Self-deprecating subtitles — humor and performance in online teaching

Written by: Spencer Greenhalgh

Primary Source: Spencer Greenhalgh

I’ve always been interested in the performative element of teaching. Maybe it’s the time that I spent in speech and debate in high school, but getting up in front of a classroom of students to teach a lesson has always seemed to me a little like getting on stage to act.

Now that I’ve been teaching online (asynchronously) for a couple of years, though, that metaphor is changing. Since we don’t see our students face-to-face, we perform through the written word and through video. Just as cinema differs from theater, performance in an online course is different than performance in a face-to-face course. Some of those differences are even the same: If you flub a line on stage (or in the classroom), you can’t do much else besides power on through. Tomorrow’s a new performance, and you’ll have a chance to redeem yourself then. If you flub a line filming for a new lesson (or a summer blockbuster), though, you should probably redo it. After all, unless you’re George Lucas, the way you make it now is probably the way it’s going to be forever.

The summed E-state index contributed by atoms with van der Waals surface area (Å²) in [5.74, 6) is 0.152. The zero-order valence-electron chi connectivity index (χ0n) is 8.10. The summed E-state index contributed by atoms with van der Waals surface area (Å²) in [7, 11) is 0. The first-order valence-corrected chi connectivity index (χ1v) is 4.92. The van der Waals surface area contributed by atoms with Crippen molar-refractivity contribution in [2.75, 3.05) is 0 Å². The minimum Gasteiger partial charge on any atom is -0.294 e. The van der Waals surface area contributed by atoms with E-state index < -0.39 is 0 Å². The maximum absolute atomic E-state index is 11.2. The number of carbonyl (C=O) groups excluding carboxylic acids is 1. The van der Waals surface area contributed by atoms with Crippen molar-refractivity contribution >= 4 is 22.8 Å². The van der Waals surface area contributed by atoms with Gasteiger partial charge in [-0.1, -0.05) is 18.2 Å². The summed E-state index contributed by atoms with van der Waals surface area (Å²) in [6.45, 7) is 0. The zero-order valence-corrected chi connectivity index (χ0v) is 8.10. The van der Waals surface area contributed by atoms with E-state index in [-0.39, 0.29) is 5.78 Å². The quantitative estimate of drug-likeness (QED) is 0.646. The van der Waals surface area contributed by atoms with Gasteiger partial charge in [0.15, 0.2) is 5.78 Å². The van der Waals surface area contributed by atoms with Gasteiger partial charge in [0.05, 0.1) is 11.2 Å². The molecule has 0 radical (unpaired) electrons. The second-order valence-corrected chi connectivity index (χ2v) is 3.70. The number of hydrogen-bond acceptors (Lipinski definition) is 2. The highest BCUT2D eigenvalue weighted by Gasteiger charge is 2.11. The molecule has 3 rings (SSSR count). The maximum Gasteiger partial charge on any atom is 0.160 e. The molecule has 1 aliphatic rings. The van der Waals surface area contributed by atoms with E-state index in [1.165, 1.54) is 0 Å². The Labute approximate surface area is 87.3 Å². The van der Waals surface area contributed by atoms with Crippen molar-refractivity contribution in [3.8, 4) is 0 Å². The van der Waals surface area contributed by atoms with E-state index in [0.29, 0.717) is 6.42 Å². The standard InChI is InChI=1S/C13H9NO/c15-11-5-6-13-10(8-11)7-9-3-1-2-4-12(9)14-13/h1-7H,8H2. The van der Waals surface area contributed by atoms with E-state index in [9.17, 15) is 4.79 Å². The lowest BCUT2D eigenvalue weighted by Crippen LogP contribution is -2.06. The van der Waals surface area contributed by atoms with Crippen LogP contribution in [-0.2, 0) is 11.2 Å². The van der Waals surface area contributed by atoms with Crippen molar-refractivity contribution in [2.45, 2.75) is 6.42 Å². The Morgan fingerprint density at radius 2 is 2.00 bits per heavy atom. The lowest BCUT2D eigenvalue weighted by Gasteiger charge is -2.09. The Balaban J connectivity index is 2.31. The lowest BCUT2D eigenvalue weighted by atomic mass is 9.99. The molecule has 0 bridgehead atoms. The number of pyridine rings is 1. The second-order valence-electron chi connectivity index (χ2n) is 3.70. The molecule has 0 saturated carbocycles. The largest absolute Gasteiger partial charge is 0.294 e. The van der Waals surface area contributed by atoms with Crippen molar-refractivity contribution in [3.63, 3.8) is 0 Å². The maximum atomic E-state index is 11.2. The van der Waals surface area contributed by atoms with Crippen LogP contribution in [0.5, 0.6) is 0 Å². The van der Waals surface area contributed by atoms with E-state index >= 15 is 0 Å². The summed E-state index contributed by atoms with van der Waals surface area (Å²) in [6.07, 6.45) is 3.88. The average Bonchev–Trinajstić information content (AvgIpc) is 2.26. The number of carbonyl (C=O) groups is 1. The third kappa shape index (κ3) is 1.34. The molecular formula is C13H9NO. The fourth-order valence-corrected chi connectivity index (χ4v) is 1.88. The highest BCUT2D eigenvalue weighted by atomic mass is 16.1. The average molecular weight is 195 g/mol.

I don’t have Hollywood’s time and money, though, so what am I supposed to do when an otherwise perfect seventh take (ugh) of an introduction to an online lesson is being punctuated by a persistent train whistle? Or when I notice afterwards that I used variations of the word “exciting” way too many times?

I could redo it. Or I could at least be in on the joke:

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Hi there! My name is Spencer Greenhalgh, and I am a student in the Educational Psychology and Educational Technology doctoral program at Michigan State University. I came to Michigan State University with a strong belief in the importance of an education grounded in the humanities. As an undergraduate, I studied French and political science and worked as a teaching assistant in both fields. After graduation, I taught French, debate, and keyboarding in a Utah private school before coming to MSU, where I plan to study how technology can be used to help students connect the humanities with their lives. I have a particular interest in the use of games and simulations to promote ethical reasoning and explore moral dilemmas, but am eager to study any technology that can help students see the relevance of studying language, culture, history, and government.